Social work has long been involved in child foster care. Though its initial involvement de-emphasized the importance of infant–caregiver attachment, Bowlby’s theory of attachment is particularly relevant for child-welfare practice. This entry chronicles the history of child foster care and describes the evolution of legislation most pertinent for the provision of foster care. The characteristics of children in foster care since 2000 and the dynamic flow of children entering and exiting care are described. A brief account of foster care services and future trends in the field are highlighted.
Joyce E. Everett
Yin-Ling Irene Wong and Claudia J. Vogelsang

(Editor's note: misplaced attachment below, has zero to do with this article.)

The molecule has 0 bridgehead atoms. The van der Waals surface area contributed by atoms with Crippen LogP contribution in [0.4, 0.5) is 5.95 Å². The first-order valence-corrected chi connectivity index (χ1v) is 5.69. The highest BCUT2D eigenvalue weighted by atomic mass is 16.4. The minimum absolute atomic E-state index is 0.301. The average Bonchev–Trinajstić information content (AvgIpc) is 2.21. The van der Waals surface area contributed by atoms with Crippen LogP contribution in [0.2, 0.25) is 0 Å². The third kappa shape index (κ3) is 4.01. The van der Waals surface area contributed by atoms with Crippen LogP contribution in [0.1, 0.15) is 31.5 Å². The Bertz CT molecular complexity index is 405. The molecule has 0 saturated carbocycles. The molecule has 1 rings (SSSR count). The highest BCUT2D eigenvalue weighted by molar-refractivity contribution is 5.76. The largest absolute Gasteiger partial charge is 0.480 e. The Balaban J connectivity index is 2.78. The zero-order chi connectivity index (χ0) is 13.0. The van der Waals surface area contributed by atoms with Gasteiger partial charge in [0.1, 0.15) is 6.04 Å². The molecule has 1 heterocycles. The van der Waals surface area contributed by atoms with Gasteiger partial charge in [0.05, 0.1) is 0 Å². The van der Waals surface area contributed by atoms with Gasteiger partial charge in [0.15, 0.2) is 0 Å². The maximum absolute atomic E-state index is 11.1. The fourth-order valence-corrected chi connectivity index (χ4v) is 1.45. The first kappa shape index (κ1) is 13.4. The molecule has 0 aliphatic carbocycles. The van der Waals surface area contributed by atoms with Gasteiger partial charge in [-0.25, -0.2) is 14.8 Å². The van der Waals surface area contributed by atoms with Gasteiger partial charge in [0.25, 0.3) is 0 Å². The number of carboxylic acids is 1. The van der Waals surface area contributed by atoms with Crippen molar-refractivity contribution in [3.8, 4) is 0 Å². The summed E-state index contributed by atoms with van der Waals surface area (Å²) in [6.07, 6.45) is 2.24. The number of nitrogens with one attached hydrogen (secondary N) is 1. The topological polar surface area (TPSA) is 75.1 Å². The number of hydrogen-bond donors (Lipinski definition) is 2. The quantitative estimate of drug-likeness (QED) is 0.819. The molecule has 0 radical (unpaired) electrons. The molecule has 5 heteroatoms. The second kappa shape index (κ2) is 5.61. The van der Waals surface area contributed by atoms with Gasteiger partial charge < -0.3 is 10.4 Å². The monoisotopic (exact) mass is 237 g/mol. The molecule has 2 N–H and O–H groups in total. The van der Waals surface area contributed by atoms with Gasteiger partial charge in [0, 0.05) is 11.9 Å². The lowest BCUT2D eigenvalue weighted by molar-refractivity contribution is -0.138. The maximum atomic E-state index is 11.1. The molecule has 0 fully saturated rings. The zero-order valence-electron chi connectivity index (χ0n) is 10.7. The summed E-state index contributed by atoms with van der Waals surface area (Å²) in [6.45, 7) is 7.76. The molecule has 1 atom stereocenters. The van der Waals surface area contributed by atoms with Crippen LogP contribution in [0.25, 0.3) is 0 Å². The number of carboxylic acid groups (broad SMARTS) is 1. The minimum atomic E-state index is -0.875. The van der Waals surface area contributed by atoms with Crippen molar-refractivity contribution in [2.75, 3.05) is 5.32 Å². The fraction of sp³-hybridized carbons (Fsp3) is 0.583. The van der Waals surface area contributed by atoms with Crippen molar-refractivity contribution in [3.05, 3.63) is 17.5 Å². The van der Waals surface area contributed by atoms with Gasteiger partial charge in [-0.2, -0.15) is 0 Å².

Homelessness is a major social problem in the United States. The article starts with an overview of homelessness in American history, followed by the definition of contemporary homelessness, its prevalence, and the composition and diverse characteristics of the homeless population. Contrasting perspectives on what causes homelessness are discussed, while the multidimensionality of the homeless experience is explored. The unique experiences of three subpopulations, including homeless persons who are involved in criminal justice, emerging youth leaving foster care, and older homeless persons are further featured. Public and community responses to homelessness are examined, highlighting evidence-based and emerging practices that aim at reducing and preventing homelessness. A discussion of international homelessness follows, as homelessness is recognized as a global issue affecting people living in poverty in both the developed and developing world. The article concludes with discussion of the implications for social work.